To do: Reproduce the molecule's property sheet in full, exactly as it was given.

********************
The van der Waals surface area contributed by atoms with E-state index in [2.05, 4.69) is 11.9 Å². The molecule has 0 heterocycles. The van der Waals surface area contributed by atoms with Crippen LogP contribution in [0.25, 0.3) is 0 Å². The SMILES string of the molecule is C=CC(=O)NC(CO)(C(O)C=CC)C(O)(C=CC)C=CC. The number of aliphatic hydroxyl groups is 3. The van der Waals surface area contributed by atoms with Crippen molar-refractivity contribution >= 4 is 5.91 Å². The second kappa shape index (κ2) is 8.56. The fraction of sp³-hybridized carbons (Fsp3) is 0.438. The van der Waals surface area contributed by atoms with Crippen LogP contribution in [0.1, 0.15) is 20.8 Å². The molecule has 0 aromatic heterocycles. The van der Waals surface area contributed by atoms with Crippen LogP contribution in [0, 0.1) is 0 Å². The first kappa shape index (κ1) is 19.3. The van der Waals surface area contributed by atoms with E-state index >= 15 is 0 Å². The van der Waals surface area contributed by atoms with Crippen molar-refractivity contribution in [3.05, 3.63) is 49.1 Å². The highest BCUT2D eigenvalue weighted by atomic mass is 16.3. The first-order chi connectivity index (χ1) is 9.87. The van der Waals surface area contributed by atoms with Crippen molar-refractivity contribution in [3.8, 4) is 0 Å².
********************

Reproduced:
The van der Waals surface area contributed by atoms with E-state index in [2.05, 4.69) is 11.9 Å². The molecule has 0 heterocycles. The van der Waals surface area contributed by atoms with Crippen LogP contribution in [0.25, 0.3) is 0 Å². The SMILES string of the molecule is C=CC(=O)NC(CO)(C(O)C=CC)C(O)(C=CC)C=CC. The number of aliphatic hydroxyl groups is 3. The van der Waals surface area contributed by atoms with Crippen molar-refractivity contribution >= 4 is 5.91 Å². The second kappa shape index (κ2) is 8.56. The fraction of sp³-hybridized carbons (Fsp3) is 0.438. The van der Waals surface area contributed by atoms with Crippen LogP contribution in [0.1, 0.15) is 20.8 Å². The molecule has 0 aromatic heterocycles. The van der Waals surface area contributed by atoms with Crippen LogP contribution in [0, 0.1) is 0 Å². The first kappa shape index (κ1) is 19.3. The van der Waals surface area contributed by atoms with E-state index >= 15 is 0 Å². The van der Waals surface area contributed by atoms with Crippen molar-refractivity contribution in [3.05, 3.63) is 49.1 Å². The highest BCUT2D eigenvalue weighted by atomic mass is 16.3. The first-order chi connectivity index (χ1) is 9.87. The van der Waals surface area contributed by atoms with Crippen molar-refractivity contribution in [3.8, 4) is 0 Å².